Rental CX-5s showing up on Autotrader

Chocolate

Harpy Eagle
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2019 CX-5 AWD
I recently searched for 2019 CX-5s on Autotrader to check resale values. I noticed that if you sort by price low to high, there are a ton of newly listed rental cars. Take a look and see how many there are. There don't appear to be any turbo models (GT-R/Signature) with rental histories.

Due to the current destruction of rental car demand, https://www.cnn.com/2020/05/23/business/hertz-avis-budget-enterprise-C-19-crisis/index.html companies are selling off their fleets and these cars are starting to show up at dealers after being auctioned.

The U.S. rental fleet is approximately 1.5 million vehicles in total. Avis expects to reduce their fleet by 20% by the end of June. This will reduce the resale values of many non-collectible late model vehicles.
 
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2019 CX-5 GTR
some related reading:


"Wholesale prices for used cars fell 11.4% in April, but began to recover late in the month, according to Manheim’s figures. The auctioneer’s inventory was up 40% by mid-April. Manheim furloughed more than 6,000 employees because of the slowdown. "






my current personal working theory is that the auto industry is artificially propping up car sales (not going to auction) in hopes consumers won't notice and the inflated "value" of vehicles stays high. Remember there is a whole industry in lending focused around auto financing and they also have an interest in keeping vehicles prices "normal". The vehicle industry is a lot like retail diamonds... there are PLENTY of diamonds in the supply chain - but Debeers and others hold inventory to drive prices up.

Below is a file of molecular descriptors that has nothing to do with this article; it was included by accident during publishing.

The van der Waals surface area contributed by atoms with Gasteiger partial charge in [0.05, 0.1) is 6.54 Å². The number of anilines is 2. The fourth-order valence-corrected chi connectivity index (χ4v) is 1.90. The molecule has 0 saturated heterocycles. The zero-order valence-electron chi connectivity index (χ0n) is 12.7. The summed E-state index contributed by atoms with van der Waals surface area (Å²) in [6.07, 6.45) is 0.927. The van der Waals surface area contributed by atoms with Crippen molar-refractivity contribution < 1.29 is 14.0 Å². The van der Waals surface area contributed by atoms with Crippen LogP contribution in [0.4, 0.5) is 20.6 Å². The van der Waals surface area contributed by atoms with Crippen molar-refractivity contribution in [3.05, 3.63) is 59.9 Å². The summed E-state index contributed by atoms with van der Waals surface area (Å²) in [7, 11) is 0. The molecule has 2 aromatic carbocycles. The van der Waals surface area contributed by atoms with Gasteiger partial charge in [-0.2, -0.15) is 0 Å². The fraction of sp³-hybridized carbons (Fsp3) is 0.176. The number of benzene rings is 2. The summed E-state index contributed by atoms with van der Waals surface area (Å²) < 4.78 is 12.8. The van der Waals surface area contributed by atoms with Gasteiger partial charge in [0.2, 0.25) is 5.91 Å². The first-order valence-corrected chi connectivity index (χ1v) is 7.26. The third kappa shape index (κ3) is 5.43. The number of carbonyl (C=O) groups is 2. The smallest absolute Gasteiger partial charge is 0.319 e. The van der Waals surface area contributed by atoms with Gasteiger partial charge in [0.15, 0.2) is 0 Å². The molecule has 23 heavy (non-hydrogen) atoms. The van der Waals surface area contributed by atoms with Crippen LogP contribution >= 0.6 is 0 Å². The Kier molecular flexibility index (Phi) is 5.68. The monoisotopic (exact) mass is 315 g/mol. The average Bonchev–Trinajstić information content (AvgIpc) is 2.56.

even that industry is feeling the pressure


The water above the dam (vehicle inventory used and new) is just about at bursting capacity. One of two things will happen. The damn will burst (flood of vehicles dumped on the market) in hopes of makes ~some~ money OR we will start seeing reports of usable vehicles getting crushed/destroyed/shipped overseas (at a loss to protect the brand "value").

think brand protection doesn't happen?
 
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2014 mazda cx-5 touring FWD
Why bother with the dealers.Anybody check the prices of late model of compact/midsize suv's on the Hertz website.Looks like deals to be had and probably to get better.A "no haggle" price can be haggled.
 
Hertz just filed for bankruptcy. So plenty of deal to be had there. For me personally, i wouldn’t touch a rental car unless it is literally brand new. I rent cars a lot for work travel, and no one takes good care of the ride they rent.
 

Chocolate

Harpy Eagle
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2019 CX-5 AWD
I wouldn't touch one either. I find it amusing the Carfax marks a rental CX-5 with 30,000 miles as a 1 owner vehicle. More like 100 owners. However, there are people that buy them, though they sit unsold for longer, and these CXs will continue to show up in the listings on Autotrader in the near future and drag down prices a bit for these trim levels.